Airlines are not getting the support they need from the authorities in bringing drunk and disruptive passengers to justice, a leading aviation lawyer has said.
Christopher Smith, an Associate at the law firm Holman Fenwick Willan, was speaking at a session entitled “Drunks, disruption and damage” at the Abta Travel Law Seminar in London. He said the number of cases of onboard disruption has risen in recent years from one in 1,600 flights to one in 1,200.
With over 100,000 flights a day globally, that represents one "air rage" incident every 15 minutes on average. At the weekend, two US Air Force fighter aircraft were deployed to escort an American Airlines jet en route from Los Angeles to Honolulu after a passenger became disruptive and tried to gain access to the flight deck. It is thought he had been drinking.
According to the Civil Aviation Authority (CAA) there were 421 incidences of disruptive passengers at UK airports in 2016, with the majority involving drunkenness.
At present it is not illegal for a passenger to consume their own alcohol on board, although most airlines have their own rules prohibiting the practice. Airlines UK, the trade association, has called for drinking alcohol on board which has been bought in duty free to be made a criminal offence.
When the subject was last debated in the House of Lords, the then Transport Minister, Lord Whitty, said: “There is no substantial evidence to suggest that breaches of that rule are a substantial problem. It would be difficult to turn such a ban into law.” But since then the incidence of disruption has risen sharply. One reason, said Mr Smith, is that the authorities are failing to support airlines who seek to bring charges against offenders.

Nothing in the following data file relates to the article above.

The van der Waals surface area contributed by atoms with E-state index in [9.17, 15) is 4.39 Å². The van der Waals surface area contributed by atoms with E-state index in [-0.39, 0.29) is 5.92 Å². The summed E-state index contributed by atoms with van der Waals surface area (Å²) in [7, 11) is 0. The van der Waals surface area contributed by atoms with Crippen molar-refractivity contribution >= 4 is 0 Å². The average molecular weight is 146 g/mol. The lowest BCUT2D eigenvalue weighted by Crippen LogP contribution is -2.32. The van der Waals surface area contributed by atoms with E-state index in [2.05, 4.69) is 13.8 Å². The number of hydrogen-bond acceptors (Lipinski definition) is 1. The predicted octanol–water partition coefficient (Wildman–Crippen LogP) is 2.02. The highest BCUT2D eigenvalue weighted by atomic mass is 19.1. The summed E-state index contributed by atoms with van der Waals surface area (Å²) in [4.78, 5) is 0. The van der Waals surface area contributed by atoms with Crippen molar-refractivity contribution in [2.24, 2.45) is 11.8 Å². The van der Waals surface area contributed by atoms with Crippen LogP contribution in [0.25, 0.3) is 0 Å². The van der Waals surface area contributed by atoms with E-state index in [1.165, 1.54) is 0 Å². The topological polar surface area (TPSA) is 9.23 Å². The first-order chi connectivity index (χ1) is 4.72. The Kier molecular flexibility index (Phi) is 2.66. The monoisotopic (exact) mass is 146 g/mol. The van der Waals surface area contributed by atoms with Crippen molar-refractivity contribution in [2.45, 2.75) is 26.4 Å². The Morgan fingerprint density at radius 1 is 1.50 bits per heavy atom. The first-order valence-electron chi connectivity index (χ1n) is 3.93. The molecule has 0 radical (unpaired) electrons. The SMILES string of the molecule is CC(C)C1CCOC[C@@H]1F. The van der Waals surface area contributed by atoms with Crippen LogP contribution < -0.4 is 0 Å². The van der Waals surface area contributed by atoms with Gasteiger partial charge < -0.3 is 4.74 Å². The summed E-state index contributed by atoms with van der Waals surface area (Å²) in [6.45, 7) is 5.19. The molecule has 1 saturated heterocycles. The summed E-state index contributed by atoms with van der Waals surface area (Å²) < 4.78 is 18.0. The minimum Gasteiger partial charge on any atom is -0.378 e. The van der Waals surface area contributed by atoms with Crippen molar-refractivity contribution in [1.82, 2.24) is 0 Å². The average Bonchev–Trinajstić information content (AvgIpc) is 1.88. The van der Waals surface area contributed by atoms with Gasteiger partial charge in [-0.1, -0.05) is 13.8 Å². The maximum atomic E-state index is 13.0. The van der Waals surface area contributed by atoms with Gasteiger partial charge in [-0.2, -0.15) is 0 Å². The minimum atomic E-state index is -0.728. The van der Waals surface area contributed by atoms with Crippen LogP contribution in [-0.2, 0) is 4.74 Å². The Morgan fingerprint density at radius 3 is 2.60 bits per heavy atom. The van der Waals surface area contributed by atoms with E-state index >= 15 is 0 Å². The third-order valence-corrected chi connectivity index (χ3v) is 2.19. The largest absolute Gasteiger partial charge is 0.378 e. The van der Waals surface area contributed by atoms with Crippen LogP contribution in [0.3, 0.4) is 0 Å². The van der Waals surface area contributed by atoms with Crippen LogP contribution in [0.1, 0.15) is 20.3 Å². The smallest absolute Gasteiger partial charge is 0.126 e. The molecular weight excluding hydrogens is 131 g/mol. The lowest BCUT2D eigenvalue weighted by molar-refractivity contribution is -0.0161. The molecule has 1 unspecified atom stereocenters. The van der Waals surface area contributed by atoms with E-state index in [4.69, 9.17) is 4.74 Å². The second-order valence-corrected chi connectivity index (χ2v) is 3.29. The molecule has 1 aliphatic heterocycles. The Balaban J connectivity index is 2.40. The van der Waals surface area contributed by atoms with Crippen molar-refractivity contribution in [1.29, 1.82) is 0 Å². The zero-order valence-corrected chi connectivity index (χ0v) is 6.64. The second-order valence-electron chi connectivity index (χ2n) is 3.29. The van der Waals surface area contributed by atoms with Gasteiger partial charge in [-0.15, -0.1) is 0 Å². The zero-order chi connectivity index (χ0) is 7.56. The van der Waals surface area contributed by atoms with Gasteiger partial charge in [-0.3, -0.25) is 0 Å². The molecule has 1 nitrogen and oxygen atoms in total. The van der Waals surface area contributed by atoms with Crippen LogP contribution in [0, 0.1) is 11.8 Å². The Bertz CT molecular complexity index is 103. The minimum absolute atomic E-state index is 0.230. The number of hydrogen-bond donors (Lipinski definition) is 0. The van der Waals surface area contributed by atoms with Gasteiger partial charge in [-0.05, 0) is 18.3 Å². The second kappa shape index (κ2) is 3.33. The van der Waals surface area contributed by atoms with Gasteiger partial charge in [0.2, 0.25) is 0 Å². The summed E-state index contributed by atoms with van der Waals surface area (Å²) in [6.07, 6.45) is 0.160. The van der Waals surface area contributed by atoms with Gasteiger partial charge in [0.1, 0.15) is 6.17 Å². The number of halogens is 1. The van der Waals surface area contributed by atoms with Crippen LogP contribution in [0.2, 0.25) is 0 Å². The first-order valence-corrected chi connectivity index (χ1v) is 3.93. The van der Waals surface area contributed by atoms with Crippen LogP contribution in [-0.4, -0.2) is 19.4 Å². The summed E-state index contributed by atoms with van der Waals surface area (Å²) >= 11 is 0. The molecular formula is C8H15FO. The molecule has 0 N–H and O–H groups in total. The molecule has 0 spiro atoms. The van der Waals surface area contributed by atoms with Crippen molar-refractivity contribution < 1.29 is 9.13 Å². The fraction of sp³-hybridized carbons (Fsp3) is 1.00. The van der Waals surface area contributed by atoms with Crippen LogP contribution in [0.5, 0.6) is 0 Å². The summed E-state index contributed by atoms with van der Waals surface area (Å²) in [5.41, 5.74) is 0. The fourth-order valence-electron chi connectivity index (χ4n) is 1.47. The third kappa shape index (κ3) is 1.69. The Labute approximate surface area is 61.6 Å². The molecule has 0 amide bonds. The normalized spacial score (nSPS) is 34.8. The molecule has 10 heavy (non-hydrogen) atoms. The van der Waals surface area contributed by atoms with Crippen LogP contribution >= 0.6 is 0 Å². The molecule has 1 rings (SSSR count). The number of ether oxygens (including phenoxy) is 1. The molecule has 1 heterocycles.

“A lot of the problem is where you don’t have the support of the CPS [Crown Prosecution Service]. You then have to resort to the civil courts.”
There are also issues over jurisdiction when a flight is diverted to a third country because of disruptive passengers. The Montreal Protocol 2014 is designed to assist, but it has yet to be ratified. Airlines are often left with having to turn to the civil courts.
The expenses involved in a diversion can amount to tens of thousands of pounds. Increasingly airlines are seeking to recover the costs through civil action. But Mr Smith said there is a frequent barrier to enforcement: the perpetrators have no assets.
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